The trade in wildlife –that is animals and plants- is a truly global enterprise, and one that can have dramatic impacts on populations, species and whole ecosystems. I regularly visit wildlife markets, where animals and plants are openly traded, traders, middlemen and collectors, with the aim of gaining a greater insight in the impacts trade has on the conservation of imperilled species. While the results of my research are regularly published in scientific journals I also have published, and hopefully continue to publish, these results in (peer-reviewed) reports for TRAFFIC, the global wildlife trade network (these can be found under ‘commissioned reports’).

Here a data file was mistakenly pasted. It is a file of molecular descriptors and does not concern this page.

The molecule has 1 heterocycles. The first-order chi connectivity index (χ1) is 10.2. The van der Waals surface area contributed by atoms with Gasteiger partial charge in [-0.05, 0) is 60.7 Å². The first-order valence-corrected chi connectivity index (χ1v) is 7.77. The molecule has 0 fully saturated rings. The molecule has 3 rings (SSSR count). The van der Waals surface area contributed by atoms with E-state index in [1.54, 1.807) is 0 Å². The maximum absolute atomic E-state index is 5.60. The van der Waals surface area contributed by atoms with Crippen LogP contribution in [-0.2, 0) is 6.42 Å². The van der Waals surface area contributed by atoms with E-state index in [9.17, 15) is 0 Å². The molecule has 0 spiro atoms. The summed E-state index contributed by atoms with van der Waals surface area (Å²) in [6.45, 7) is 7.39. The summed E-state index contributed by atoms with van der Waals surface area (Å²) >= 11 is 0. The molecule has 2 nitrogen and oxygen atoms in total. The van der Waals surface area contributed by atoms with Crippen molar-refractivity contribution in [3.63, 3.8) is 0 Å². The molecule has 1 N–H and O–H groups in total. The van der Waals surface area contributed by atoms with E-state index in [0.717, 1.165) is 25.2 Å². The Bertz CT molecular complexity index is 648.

Phelps J, Webb EL, Bickford D, Nijman V, Sodhi NS 2010. Boosting CITES. Science 330: 1752-1753
Nekaris KAI, Starr CR, Shepherd CR, Nijman V 2010. Revealing culturally-specific patterns in wildlife trade via an ethnoprimatological approach: a case study of slender and slow lorises (Loris and Nycticebus) in South and Southeast Asia. American Journal of Primatology 72: 877-886.
Nijman V. 2010. An overview of the international wildlife trade from Southeast Asia. Biodiversity and Conservation 19: 1101-1114
Nijman V, Shepherd CR, van Balen S. 2009. Declaration of the Javan hawk-eagle as Indonesia’s National Rare Animal impedes conservation of the species. Oryx 43(1): 122-128.
Nijman V, Shepherd CR 2009. Wildlife trade from ASEAN to the EU: Issues with the trade in captive-bred reptiles from Indonesia. TRAFFIC Europe Report for the European Commission, Brussels, Belgium.
Shepherd CR, Nijman V 2008. Elephant and ivory trade in Myanmar. TRAFFIC Southeast Asia, Kuala Lumpur